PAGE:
Exhibit | March 25, 2019

The NYPL Honors the Bicentennial of Walt Whitman's Birth with New Exhibition

New York City —Walt Whitman has been called America’s “bard of democracy.”  His life’s work, Leaves of Grass, ushered in a new and unconventional style of unrhymed verse. The New York Public Library will celebrate the bicentennial of the iconic writer’s birth with an exhibition that honors Whitman’s impact on America and examines the many influences that shaped his writing. 

Walt Whitman: America’s Poet is curated by Michael Inman, Curator of Rare Books at the Library, and will open March 29, 2019 at the Stephen A. Schwarzman Building. 

“The New York Public Library prides itself on being a democratic, inclusive institution, open to everyone regardless of their backgrounds or beliefs.  It is only fitting, then, that the Library would host this exhibition, which highlights the development and lasting influence of America’s foremost poet of democracy,” says the exhibition’s curator, Michael Inman.

A native New Yorker Whitman was born in Huntington, Long Island on May 31, 1819.  During his early years, he plied a variety of trades, working as a school teacher, printer, home builder, and journalist and editor for a host of newspapers including the Brooklyn Daily Eagle and The Long Islander, which is still in print today. On July 4, 1855, Whitman published Leaves of Grass, the work on which his reputation largely rests. Whitman harbored high hopes for the volume, yet it struggled initially to garner attention. Nevertheless, in the years that followed, both he and his work slowly gained recognition.  In June 1865, Whitman was fired from his post in the Department of Interior by his supervisor, Secretary James Harlan, after Harlan found the poet’s heavily annotated copy of Leaves of Grass in his work desk.  Whitman later pointed to his firing as one of the pivotal events of his poetic career. In the wake of the incident, two of his closest friends, William Douglas O’Connor and John Burroughs, authored passionate defenses of the poet, upholding his poetry and moral character while publicly excoriating the priggish Harlan.  These works—O’Connor’s The Good Gray Poet and Burroughs’ Notes on Walt Whitman as Poet and Person—would help to alter the public’s perception of Whitman, gradually leading to a wider acceptance of his verse that continues to the present day.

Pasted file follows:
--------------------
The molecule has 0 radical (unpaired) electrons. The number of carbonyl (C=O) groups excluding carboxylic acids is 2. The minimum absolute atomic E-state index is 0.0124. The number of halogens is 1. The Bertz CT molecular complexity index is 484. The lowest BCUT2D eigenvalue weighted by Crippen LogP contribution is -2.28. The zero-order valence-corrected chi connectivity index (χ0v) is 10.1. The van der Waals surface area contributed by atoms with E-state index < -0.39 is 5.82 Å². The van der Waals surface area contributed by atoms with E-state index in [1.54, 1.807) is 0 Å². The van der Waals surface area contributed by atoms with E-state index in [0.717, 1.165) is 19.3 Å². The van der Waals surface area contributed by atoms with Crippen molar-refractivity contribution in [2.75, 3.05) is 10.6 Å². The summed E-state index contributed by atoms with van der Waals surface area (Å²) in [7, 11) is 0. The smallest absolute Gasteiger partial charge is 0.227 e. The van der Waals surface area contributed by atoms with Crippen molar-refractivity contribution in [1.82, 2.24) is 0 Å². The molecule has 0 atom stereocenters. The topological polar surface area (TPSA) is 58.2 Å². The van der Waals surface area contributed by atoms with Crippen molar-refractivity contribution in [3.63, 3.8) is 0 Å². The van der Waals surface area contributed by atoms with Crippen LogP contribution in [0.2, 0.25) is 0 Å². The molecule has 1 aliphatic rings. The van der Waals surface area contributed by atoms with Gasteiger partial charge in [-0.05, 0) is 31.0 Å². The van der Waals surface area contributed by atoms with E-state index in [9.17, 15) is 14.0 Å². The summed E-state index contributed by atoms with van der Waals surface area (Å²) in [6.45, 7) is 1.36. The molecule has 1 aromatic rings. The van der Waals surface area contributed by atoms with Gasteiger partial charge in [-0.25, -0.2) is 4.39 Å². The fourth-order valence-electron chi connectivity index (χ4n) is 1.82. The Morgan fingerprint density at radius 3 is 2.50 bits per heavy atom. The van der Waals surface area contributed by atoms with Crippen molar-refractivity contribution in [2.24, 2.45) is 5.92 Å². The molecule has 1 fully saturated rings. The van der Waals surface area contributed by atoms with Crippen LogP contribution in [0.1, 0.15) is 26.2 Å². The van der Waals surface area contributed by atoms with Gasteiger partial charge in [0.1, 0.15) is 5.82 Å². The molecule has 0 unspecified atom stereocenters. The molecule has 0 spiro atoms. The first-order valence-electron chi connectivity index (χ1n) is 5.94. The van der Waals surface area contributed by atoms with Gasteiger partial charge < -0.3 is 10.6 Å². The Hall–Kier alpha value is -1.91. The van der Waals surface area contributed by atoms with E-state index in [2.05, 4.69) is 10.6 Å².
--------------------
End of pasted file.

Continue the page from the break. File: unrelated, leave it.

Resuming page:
Held in the Sue and Edgar Wachenheim III Gallery at the 42nd Street Library, this multi-media exhibition chronicles Whitman’s life and career in sections that address his early days, the publication of Leaves of Grass, the impact of the Civil War, his rise to fame, and his continued legacy. Over 75 items from the Library’s collections will be on display, featuring personal artifacts, early photographs of the time, and material that both influenced Whitman and was inspired by him, including:  

  • Whitman’s annotated personal copy of the first (1855) edition of Leaves of Grass;
  • The termination letter presented to him by James Harlan, Secretary of the Department of the Interior;  
  • The heavily annotated third (1860) edition of Leaves of Grass known as the Blue Book;
  • Sheet music from the 1840s and 1850s, featuring works that Whitman heard in performance;  Music was, perhaps, the greatest influence on Whitman’s verse;
  • A Barnum’s Museum promotional poster.  Whitman admired P. T. Barnum’s penchant for self-promotion and the democratic spirit of his museum;     
  • Manhatta, considered by many to be the first American avant-garde film. The film quotes Whitman’s verse in its intertitle cards;
  • Film of a 1964 performance of the ballet Dance for Walt Whitman choreographed by Helen Tamiris;  
  • A rare daguerreotype photograph depicting Whitman as a young man (circa 1854);  
  • A lock of Whitman’s hair.

As Whitman himself declared “The proof of a poet is that his country absorbs him as affectionately as he has absorbed it.” His pioneering use of photography to market his own work can be seen as a harbinger of today’s visually conscious celebrity culture. Additionally, Whitman’s likeness and words have been used in advertisements to sell numerous items including automobiles and clothing. Two hundred years after his birth, Whitman remains a vital and vibrant part of American culture.